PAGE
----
“We hope to become a source of pride for the city.

East River 9’s first hole is perhaps one of the most scenic holes in all of Houston golf.

The first phase of East River is well underway, with construction nearing completion on a number of things in addition to East River 9 and Riverhouse. What many don’t realize is that East River’s first phase alone is 26 acres, roughly the size of all of CITYCENTRE.

This is no small first step.

“I think the quality of the course here is as good as any public course in Houston. To be able to showcase this along the natural resources of Buffalo Bayou and the canopy across the way – and the downtown skyline – we knew we had the backdrop to do something special. . —Clayton Freels

East River 9 puts the outdoors first

To make it memorable, Midway pulls out all the stops. By deciding to reclaim a former Brown & Root maintenance building and use its setting as the base for the new Riverhouse Houston restaurant space, Midway created a place that feels like it’s been there for a while. Because it is. The golf course designers even worked with the Houston Audubon Society to ensure the course used natural grasses and wildflowers that would attract migrating birds and help them thrive. Eight large oak trees – over 25 years old – rescued from other sites have also been replanted here to help create a more sustainable feel.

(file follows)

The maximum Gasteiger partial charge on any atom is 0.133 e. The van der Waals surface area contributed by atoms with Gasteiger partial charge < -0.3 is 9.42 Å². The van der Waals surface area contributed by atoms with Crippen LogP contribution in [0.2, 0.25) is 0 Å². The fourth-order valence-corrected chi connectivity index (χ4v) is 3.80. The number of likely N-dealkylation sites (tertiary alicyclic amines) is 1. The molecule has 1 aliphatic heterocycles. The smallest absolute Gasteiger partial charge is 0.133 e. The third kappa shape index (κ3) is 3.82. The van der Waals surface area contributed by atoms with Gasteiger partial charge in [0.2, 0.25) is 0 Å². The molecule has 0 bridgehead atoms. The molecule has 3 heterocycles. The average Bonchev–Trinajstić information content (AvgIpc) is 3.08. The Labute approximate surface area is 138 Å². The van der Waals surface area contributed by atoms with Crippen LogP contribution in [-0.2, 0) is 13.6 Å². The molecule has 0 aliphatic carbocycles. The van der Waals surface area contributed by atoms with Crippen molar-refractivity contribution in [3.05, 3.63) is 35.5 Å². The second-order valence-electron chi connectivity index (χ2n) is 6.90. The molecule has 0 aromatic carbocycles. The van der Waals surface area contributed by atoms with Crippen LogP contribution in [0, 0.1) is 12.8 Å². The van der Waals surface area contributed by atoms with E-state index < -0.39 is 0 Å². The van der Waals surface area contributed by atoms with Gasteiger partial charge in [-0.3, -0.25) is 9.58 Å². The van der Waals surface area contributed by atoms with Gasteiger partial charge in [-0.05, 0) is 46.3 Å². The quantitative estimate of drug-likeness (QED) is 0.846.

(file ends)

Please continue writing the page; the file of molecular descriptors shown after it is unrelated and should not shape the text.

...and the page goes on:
It really is a premier outdoor spot.

Even the Riverhouse restaurant will have two large tilting glass doors that can be fully rolled up and opened on sunny days. There is also a covered pergola which will serve as a live music stage.

Golfers playing on the ninth hole will have an audience of all diners and cocktail drinkers on the expansive patio. The Smeleks designed the ninth green almost like an amphitheater stage.

Still, it’s not a golf course that will punish you. There is no forced transport on the course, which allows everyone to have fun playing golf here. Even if they never lift their golf ball off the ground.

A surprise may come from how East River 9 is links-style. There are even 16 bunkers on the course, including seven on the seventh hole.

“Because we try to bond style, I would say we have fun sometimes,” Mike Smelek said. PaperCity. “I would say there are fancy outlines on the greens. Which I think will be a lot of fun.

View of Riverhouse Houston;  Image courtesy of Midway
Clayton Freels (left) watches from the future bar at Riverhouse Houston.

East River 9 could become a regular source of entertainment for conventioneers and visiting business leaders. Its proximity to George R. Brown and Discovery Green makes afternoon or evening trips easy for conventioneers.

The full 300-meter driving range and stadium lights – yes, the course will be fully lit for night play – help with that. Freels suggests the latest tee times will likely be 8 p.m. Monday through Thursday and 9 p.m. Friday, Saturday and Sunday, with Riverhouse Houston closing at 10 a.m. and 11 p.m., respectively.

As Clayton Freels, whose father Bradley Freels built Midway from a small business to what it is today, shows this reporter a site few have seen, something quickly becomes apparent. In many ways, it’s a completely different side of Houston.

A truer river side.

“It’s an absolute dream to see this all come to life,” says Clayton Freels, gazing down the long driving range as a wind very different from Houston’s picks up. “In the truest sense of the word.

“The grass is starting to grow. The building is framed. More than anything, we just want to show that side of Houston. This is what excites us. »

Just golf? Not by far. Go ahead and think again. East River 9 is much more than that.